‘Macro Pivot’ Makes Progress

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Some bigger picture stuff, compliments of NFTRH 291’s opening segment:

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By now you know that NFTRH manages macro cycles and does not lather you up with every inflammatory event or short-term market move along the way. We talk about those things sure, but we do not get excited and certainly do not base ongoing analysis on these events because this report is not for day traders, it is for people trying to be in tune with bigger picture cycles.

NFTRH’s first day of operation was September 28, 2008. That was just before an epic crash across asset markets. So the first cycle we were tasked to manage was not a bearish one, but a bullish one since it was painfully obvious what the current backdrop was at the time. And manage a bull cycle we did, coming out of Q4 2008.

From the 2008 bottom, the precious metals moved first and best. They were followed in early 2009 by commodities and eventually stock markets. This was all according to our inflationary/reflationary plan and in line with the pervasive over bearish sentiment of the time. But it takes time – months and years – for plans to become obviously in force.

On the current cycle the precious metals have moved first and worst and along with commodities have led what is expected to end or at least rudely interrupt the bullish stuff in 2014. Perceptions for the US stock market are 180° from March of 2009 (even accounting for the perma-bear stuff in the mainstream media) and the foundation looks like it is cracking beneath the intact headliners Dow, S&P 500 and Transports indexes.

I do not write this report in any mode other than to try to be right on these big macro swings. While I am obviously a big time bear with respect to modern policy making and its damaging effects over the cycles, I am a better bullish investor than bearish one and I swear to you that in regard to the Q4 2008 to Q1 2009 period, aside from NFTRH I cannot recall anyone else who was bullish outside of my departed friend Jonathan Auerbach, Robert Prechter, John Hussman (each of whom [ed: Prechter & Hussman] flipped temporarily from a previously [bearish] stance) and a well known fund manager (GMO’s Jeremy Grantham I think it was). Of course there were others, but these are the people I can recall, who were bullish then.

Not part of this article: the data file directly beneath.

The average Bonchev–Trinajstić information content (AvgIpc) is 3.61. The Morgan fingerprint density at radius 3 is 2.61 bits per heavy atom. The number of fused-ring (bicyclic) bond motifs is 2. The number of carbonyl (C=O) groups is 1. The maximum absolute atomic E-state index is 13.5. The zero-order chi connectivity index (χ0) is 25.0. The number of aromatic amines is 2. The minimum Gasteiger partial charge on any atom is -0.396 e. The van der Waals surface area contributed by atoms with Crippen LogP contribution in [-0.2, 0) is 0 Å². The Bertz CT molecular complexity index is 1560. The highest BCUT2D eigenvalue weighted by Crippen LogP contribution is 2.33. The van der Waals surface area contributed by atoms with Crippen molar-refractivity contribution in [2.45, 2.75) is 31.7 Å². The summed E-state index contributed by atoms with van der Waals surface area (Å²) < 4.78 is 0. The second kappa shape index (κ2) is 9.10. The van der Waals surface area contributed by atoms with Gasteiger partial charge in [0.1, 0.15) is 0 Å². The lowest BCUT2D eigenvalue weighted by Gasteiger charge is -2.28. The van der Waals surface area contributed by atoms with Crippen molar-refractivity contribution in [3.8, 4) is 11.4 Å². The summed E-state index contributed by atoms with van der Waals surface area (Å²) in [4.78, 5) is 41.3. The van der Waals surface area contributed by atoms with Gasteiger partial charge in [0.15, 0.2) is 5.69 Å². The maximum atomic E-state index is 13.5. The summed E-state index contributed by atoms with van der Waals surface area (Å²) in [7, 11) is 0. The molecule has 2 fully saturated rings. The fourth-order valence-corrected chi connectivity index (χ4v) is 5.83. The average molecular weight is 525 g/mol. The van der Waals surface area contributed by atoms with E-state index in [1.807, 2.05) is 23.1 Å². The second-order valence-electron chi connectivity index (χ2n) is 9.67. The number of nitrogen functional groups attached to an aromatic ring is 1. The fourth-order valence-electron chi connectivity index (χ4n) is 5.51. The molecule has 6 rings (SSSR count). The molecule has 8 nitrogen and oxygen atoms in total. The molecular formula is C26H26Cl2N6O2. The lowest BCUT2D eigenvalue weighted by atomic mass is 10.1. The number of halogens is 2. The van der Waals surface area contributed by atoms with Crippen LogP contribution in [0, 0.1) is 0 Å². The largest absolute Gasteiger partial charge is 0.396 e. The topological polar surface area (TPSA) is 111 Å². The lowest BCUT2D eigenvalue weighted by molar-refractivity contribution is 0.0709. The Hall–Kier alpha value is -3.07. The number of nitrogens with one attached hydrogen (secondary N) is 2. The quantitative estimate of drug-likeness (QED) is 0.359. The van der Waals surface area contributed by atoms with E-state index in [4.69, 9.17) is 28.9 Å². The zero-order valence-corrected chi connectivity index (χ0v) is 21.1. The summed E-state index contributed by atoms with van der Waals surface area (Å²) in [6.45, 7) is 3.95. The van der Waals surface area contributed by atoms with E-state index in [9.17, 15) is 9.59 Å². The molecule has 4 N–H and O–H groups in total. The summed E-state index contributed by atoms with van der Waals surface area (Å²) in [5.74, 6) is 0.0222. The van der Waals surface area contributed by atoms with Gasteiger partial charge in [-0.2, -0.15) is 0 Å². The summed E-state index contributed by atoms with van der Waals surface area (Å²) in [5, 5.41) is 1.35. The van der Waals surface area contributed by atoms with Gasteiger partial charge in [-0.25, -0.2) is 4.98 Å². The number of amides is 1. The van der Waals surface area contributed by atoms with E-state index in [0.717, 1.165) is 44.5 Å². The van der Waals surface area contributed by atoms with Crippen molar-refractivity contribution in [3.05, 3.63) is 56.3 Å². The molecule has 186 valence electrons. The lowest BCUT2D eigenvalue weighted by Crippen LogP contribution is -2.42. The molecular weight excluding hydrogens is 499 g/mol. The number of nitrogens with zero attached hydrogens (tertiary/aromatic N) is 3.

Back then I actually felt contempt or even hatred coming my way when stating a bullish case in certain venues, much as I do today when stating a bearish one.

Speaking of Mr. Grantham, while Googling him to confirm the spelling of his name I came across a May 1 Barrons article he wrote [actually a copy, less charts and graphics, of Grantham's portion of GMO's most recent quarterly letter] . It would be worth your time to read it. He currently leans (50+% probability) toward a continuing bull market “for at least a year or two” and a potential target on the S&P 500 of 2250 (our seemingly ridiculous big picture upside measurement is and has been 2192).

I find it interesting that he mentions John Hussman at length and treats him and his bearish data points with respect, unlike the lampooning Hussman gets from many seedy corners of the bull casino. We should all have ultimate respect for rational people with differing views; more so even than those who share our views.

“But back to value and Hussman. Not surprisingly, GMO very much agrees with the spirit of this data, but our preferred measure for our 7-Year Forecast has the market slightly less overvalued at 65%. (Although, interestingly, at 2,250 – our 2-sigma target – it would be about 100% overpriced.) Our estimate allows for a very modest improvement in trend line profitability and an even more modest allowance for a slightly higher P/E as a response to probable lower equilibrium interest rates. Still our estimate of overpricing is pretty close to his.

Hussman’s work suggests that whenever this large collection of troublesome predictions line up like they have recently there has been a very serious and fairly immediate market decline. While I have no quarrel with the eventual outcome and recognize that possibly the bear market’s time may have come, particularly in light of recent market declines (April 13, 2014), I still think it’s less likely than my suggestion of a substantial and quite lengthy last hurrah.”

So Grantham, a respectable and sound value manager, leans against NFTRH’s theme of a Macro Pivot to end the bull market in 2014. And do you know what? I am going to respect that more so than analysis like Hussman’s (which became bearish again far too soon in my opinion) that agrees 2014 will bring on the bear.

The expected disturbances in 2014 could indeed be an interruption as opposed to an ending. However, there are enough data points and cracks beneath the market’s surface to keep the ‘Macro Pivot’ to a new cycle alive and well. In the event that 2014 is only an interruption, said interruption should be severe enough to have warranted a fully defensive posture for a period of months, anyway. We can always evaluate a revived bullish stance at a later time.

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